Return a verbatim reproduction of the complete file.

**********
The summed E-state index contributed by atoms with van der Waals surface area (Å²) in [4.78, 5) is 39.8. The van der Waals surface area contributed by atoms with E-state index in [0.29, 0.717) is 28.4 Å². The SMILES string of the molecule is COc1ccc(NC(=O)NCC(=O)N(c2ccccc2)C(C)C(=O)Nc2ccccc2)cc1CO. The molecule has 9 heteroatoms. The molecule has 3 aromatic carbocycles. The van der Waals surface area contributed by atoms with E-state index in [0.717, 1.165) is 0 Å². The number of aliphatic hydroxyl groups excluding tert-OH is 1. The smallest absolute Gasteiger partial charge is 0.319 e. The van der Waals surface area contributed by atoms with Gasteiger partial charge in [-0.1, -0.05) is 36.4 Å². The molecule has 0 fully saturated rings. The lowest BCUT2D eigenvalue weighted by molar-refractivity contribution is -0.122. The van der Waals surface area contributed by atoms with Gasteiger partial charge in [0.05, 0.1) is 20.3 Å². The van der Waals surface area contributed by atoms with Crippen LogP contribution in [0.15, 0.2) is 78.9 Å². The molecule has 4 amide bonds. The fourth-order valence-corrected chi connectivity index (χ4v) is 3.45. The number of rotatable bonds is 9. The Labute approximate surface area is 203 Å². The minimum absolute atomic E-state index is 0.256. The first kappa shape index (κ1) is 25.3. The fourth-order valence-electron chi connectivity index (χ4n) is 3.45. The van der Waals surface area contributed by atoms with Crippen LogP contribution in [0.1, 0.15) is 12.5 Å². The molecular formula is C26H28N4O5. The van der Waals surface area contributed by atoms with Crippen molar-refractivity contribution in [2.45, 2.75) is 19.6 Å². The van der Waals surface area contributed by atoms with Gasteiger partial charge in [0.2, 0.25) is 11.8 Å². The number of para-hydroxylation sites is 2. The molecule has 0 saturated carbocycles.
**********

The summed E-state index contributed by atoms with van der Waals surface area (Å²) in [4.78, 5) is 39.8. The van der Waals surface area contributed by atoms with E-state index in [0.29, 0.717) is 28.4 Å². The SMILES string of the molecule is COc1ccc(NC(=O)NCC(=O)N(c2ccccc2)C(C)C(=O)Nc2ccccc2)cc1CO. The molecule has 9 heteroatoms. The molecule has 3 aromatic carbocycles. The van der Waals surface area contributed by atoms with E-state index in [0.717, 1.165) is 0 Å². The number of aliphatic hydroxyl groups excluding tert-OH is 1. The smallest absolute Gasteiger partial charge is 0.319 e. The van der Waals surface area contributed by atoms with Gasteiger partial charge in [-0.1, -0.05) is 36.4 Å². The molecule has 0 fully saturated rings. The lowest BCUT2D eigenvalue weighted by molar-refractivity contribution is -0.122. The van der Waals surface area contributed by atoms with Gasteiger partial charge in [0.05, 0.1) is 20.3 Å². The van der Waals surface area contributed by atoms with Crippen LogP contribution in [0.15, 0.2) is 78.9 Å². The molecule has 4 amide bonds. The fourth-order valence-corrected chi connectivity index (χ4v) is 3.45. The number of rotatable bonds is 9. The Labute approximate surface area is 203 Å². The minimum absolute atomic E-state index is 0.256. The first kappa shape index (κ1) is 25.3. The fourth-order valence-electron chi connectivity index (χ4n) is 3.45. The van der Waals surface area contributed by atoms with Crippen LogP contribution in [0.1, 0.15) is 12.5 Å². The molecular formula is C26H28N4O5. The van der Waals surface area contributed by atoms with Crippen molar-refractivity contribution in [2.45, 2.75) is 19.6 Å². The van der Waals surface area contributed by atoms with Gasteiger partial charge in [0.2, 0.25) is 11.8 Å². The number of para-hydroxylation sites is 2. The molecule has 0 saturated carbocycles.